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Hugo Oehler

Darrow Speaks for the Middle Class

(May 1934)

From The Militant, Vol. VII No. 21, 26 May 1934, p. 4.
Transcribed & marked up by Einde O’Callaghan for the Encyclopaedia of Trotskyism On-Line (ETOL).

The Darrow Review Board’s findings on the NRA has resulted in a bitter fight on Capitol Hill between the spokesmen for the different sections of the exploiters. Although the Review Board was only appointed March 7th by Executive Order, it has already received its death sentence, to take place next month. The hundred-thousand word report is to be followed in a week, before the expiration of its short life, by another report which promises to reveal more of the NRA doings.

The National Recovery Review Board report says that the NRA is helping the trusts, that the NRA tends toward monopoly, that the little fellows under the codes are stifled. It sharply assails the codes reviewed; especially the steel code where the monopolistic practices are exposed.

The report reveals with facts and figures, that the NRA is helping the large concerns and is systematically freezing out small business under all of the codes reviewed. To the readers of the Militant this is nothing new. From the very first day of the NRA we have clearly pointed out this phase of its functioning. What is important in the Darrow review is the fact that the antagonisms and conflicts inside the camp of the exploiters are sharpening. The report is one of its expressions. It will be used by a large section of the middle class.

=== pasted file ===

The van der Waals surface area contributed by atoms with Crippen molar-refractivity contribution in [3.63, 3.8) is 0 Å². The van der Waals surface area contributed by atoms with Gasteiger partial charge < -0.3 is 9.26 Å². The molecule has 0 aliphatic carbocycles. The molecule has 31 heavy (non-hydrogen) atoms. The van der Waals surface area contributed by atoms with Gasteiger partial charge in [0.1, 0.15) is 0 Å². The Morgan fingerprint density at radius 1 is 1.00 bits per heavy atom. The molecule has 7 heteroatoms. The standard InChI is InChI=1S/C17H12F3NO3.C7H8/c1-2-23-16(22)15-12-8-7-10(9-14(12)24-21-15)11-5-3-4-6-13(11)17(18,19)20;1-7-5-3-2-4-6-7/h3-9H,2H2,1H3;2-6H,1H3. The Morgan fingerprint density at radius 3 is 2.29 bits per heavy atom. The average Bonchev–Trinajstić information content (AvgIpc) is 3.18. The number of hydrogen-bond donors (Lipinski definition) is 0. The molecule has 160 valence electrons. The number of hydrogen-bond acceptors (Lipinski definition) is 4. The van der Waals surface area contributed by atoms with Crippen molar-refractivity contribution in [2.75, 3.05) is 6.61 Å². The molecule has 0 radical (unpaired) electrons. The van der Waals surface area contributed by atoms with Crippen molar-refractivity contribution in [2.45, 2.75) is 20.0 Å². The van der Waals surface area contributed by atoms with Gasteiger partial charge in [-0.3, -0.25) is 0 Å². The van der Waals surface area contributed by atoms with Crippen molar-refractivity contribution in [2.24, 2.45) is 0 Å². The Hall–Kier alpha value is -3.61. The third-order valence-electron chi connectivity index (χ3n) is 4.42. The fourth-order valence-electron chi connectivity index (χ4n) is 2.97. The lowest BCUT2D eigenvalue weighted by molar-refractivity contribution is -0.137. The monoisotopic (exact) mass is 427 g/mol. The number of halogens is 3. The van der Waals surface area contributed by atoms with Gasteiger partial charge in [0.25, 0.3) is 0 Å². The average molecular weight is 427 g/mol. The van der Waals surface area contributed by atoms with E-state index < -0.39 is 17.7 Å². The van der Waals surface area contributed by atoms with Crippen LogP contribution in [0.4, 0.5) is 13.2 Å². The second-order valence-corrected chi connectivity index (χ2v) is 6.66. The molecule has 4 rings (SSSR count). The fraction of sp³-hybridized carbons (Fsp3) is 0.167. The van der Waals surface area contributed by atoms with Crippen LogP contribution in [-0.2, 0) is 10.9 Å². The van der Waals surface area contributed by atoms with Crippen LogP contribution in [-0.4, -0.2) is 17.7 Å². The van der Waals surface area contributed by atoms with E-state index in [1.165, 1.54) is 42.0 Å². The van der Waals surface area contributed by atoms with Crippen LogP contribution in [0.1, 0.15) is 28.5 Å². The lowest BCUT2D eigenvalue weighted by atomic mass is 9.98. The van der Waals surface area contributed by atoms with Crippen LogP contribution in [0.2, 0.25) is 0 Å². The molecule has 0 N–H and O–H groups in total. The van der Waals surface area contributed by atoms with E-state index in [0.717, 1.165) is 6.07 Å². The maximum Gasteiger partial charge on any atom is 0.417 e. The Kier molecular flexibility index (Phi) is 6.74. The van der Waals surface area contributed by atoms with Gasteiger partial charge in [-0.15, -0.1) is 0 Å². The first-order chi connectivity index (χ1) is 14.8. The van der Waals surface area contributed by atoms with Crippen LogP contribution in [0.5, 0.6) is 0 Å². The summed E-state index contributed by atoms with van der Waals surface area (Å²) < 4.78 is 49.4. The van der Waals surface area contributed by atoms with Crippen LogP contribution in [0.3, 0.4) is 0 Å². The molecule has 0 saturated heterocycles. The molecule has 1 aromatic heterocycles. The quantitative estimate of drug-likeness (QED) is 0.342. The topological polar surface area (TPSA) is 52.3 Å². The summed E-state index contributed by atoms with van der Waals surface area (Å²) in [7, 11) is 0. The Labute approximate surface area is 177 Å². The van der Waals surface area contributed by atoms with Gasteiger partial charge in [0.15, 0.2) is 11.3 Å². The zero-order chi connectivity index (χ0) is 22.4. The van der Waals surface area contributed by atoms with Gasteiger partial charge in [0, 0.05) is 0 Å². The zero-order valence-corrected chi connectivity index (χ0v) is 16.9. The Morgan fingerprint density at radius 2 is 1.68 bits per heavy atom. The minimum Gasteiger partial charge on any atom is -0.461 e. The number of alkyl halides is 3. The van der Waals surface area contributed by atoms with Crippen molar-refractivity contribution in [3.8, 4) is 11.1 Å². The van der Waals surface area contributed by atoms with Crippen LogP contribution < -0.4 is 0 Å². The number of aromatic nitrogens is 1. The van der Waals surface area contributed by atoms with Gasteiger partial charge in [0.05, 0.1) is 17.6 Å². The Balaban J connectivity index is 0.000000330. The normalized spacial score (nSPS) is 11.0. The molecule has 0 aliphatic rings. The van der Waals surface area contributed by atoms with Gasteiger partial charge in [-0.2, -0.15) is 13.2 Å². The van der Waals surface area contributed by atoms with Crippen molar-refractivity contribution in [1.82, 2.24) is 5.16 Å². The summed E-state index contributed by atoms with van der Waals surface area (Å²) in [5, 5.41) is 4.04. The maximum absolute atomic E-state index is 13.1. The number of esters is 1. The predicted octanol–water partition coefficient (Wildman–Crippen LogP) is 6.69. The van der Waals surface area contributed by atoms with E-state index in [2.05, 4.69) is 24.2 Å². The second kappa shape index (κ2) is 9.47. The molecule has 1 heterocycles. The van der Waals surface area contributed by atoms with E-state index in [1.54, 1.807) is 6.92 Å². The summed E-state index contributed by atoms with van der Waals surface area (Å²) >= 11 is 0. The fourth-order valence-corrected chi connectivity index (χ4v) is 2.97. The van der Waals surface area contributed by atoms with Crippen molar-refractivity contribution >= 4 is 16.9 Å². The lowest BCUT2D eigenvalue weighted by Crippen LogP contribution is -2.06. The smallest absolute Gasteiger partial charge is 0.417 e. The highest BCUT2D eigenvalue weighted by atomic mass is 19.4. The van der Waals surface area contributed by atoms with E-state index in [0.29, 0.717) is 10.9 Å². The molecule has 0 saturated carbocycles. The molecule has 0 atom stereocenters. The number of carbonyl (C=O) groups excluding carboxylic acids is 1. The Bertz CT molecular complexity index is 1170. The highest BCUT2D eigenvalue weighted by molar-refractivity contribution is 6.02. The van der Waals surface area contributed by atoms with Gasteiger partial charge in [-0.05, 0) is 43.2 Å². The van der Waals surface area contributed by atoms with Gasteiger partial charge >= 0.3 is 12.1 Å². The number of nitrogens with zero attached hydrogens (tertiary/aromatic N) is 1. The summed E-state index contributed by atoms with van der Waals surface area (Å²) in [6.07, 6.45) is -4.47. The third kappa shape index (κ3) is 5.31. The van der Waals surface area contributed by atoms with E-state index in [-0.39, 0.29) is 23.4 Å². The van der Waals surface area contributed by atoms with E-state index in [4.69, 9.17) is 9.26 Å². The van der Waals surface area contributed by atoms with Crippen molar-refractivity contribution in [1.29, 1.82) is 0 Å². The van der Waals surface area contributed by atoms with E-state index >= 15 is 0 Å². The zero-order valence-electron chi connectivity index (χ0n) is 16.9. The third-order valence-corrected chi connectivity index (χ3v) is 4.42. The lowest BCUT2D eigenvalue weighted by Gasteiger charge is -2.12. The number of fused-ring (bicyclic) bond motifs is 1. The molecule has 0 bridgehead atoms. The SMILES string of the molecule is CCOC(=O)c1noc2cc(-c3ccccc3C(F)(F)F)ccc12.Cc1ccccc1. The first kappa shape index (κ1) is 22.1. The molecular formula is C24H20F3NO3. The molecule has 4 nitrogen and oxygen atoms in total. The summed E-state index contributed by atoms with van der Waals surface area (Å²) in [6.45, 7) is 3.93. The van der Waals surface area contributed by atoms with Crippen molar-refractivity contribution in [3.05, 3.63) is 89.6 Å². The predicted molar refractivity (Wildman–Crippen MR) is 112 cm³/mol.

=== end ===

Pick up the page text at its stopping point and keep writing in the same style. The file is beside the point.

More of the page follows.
Darrow Speaks for Middle Class

More significant than what is said in the Darrow report is what is left unsaid. The report gives a little attention to the problems of the working class. Hut it does not deal with the fundamental problems confronting the working class under the codes. This is not an accident. Darrow speaks for the middle class and not for the working class. The committee and those that back the committee, such as Borah and Nye, are fighting for the little business man and a large section of the middle class. In such a fight they come into conflict with the working class, even though they hope to involve large sections of the working class in their fight against big capital.

It is true that Darrow and Tompson, in a supplementary report, call for the socialization of industry as an alternative to the NRA. This does not represent a left position. It signifies a position in which left phrases cover the worst kind of social reformist and reactionary ideas. Johnson, in his reply, correctly pointed out that the Darrow position leads either to Communism or Fascism. And correctly so. We do not expect Darrow in his report to specify which road he desires after the NRA – Fascism or Communism. We only point out that these two roads are open. The sloppy middle class report of the Darrow committee which cannot find space for the working class in a hundred-thousand word criticism of the NRA in no sense throws a favorable light upon the committee. A committee’s report which criticizes the NRA, which is against big business and for the “little fellow” and which, at the same time, speaks of socialization as an alternative but leaves out any reference to the problems of the working class – such a report can become a basis for the worst kind of a middle class movement to rally the workers “against the trusts”.